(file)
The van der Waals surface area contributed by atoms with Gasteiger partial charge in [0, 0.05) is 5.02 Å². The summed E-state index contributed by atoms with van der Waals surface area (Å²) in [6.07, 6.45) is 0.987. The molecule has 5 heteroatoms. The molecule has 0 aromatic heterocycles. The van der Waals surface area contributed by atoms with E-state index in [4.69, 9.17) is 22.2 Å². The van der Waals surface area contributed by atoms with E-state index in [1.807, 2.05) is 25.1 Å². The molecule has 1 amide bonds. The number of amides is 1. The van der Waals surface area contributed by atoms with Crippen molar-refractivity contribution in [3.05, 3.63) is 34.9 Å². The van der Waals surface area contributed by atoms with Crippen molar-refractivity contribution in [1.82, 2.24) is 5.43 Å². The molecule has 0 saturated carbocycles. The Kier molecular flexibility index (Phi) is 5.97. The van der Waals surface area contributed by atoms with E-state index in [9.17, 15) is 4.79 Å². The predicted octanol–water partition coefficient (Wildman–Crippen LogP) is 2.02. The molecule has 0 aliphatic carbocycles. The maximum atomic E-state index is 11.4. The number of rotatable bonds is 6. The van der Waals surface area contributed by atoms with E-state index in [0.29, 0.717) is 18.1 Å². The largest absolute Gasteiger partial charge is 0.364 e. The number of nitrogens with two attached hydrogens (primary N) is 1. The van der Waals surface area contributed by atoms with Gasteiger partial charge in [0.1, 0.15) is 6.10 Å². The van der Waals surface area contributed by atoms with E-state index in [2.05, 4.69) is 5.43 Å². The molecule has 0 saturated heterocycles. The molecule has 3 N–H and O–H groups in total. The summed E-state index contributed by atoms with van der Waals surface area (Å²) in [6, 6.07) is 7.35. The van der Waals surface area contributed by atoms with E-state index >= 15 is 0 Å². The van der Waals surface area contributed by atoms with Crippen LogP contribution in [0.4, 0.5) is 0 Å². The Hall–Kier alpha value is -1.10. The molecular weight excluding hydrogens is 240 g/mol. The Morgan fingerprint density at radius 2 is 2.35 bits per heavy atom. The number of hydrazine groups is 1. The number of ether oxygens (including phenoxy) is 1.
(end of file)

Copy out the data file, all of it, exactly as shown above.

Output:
The van der Waals surface area contributed by atoms with Gasteiger partial charge in [0, 0.05) is 5.02 Å². The summed E-state index contributed by atoms with van der Waals surface area (Å²) in [6.07, 6.45) is 0.987. The molecule has 5 heteroatoms. The molecule has 0 aromatic heterocycles. The van der Waals surface area contributed by atoms with E-state index in [4.69, 9.17) is 22.2 Å². The van der Waals surface area contributed by atoms with E-state index in [1.807, 2.05) is 25.1 Å². The molecule has 1 amide bonds. The number of amides is 1. The van der Waals surface area contributed by atoms with Crippen molar-refractivity contribution in [3.05, 3.63) is 34.9 Å². The van der Waals surface area contributed by atoms with Crippen molar-refractivity contribution in [1.82, 2.24) is 5.43 Å². The molecule has 0 saturated carbocycles. The Kier molecular flexibility index (Phi) is 5.97. The van der Waals surface area contributed by atoms with E-state index in [9.17, 15) is 4.79 Å². The predicted octanol–water partition coefficient (Wildman–Crippen LogP) is 2.02. The molecule has 0 aliphatic carbocycles. The maximum atomic E-state index is 11.4. The number of rotatable bonds is 6. The van der Waals surface area contributed by atoms with E-state index in [0.29, 0.717) is 18.1 Å². The largest absolute Gasteiger partial charge is 0.364 e. The number of nitrogens with two attached hydrogens (primary N) is 1. The van der Waals surface area contributed by atoms with Gasteiger partial charge in [0.1, 0.15) is 6.10 Å². The van der Waals surface area contributed by atoms with E-state index in [2.05, 4.69) is 5.43 Å². The molecule has 0 saturated heterocycles. The molecule has 3 N–H and O–H groups in total. The summed E-state index contributed by atoms with van der Waals surface area (Å²) in [6, 6.07) is 7.35. The van der Waals surface area contributed by atoms with E-state index >= 15 is 0 Å². The van der Waals surface area contributed by atoms with Crippen LogP contribution in [0.4, 0.5) is 0 Å². The Hall–Kier alpha value is -1.10. The molecular weight excluding hydrogens is 240 g/mol. The Morgan fingerprint density at radius 2 is 2.35 bits per heavy atom. The number of hydrazine groups is 1. The number of ether oxygens (including phenoxy) is 1.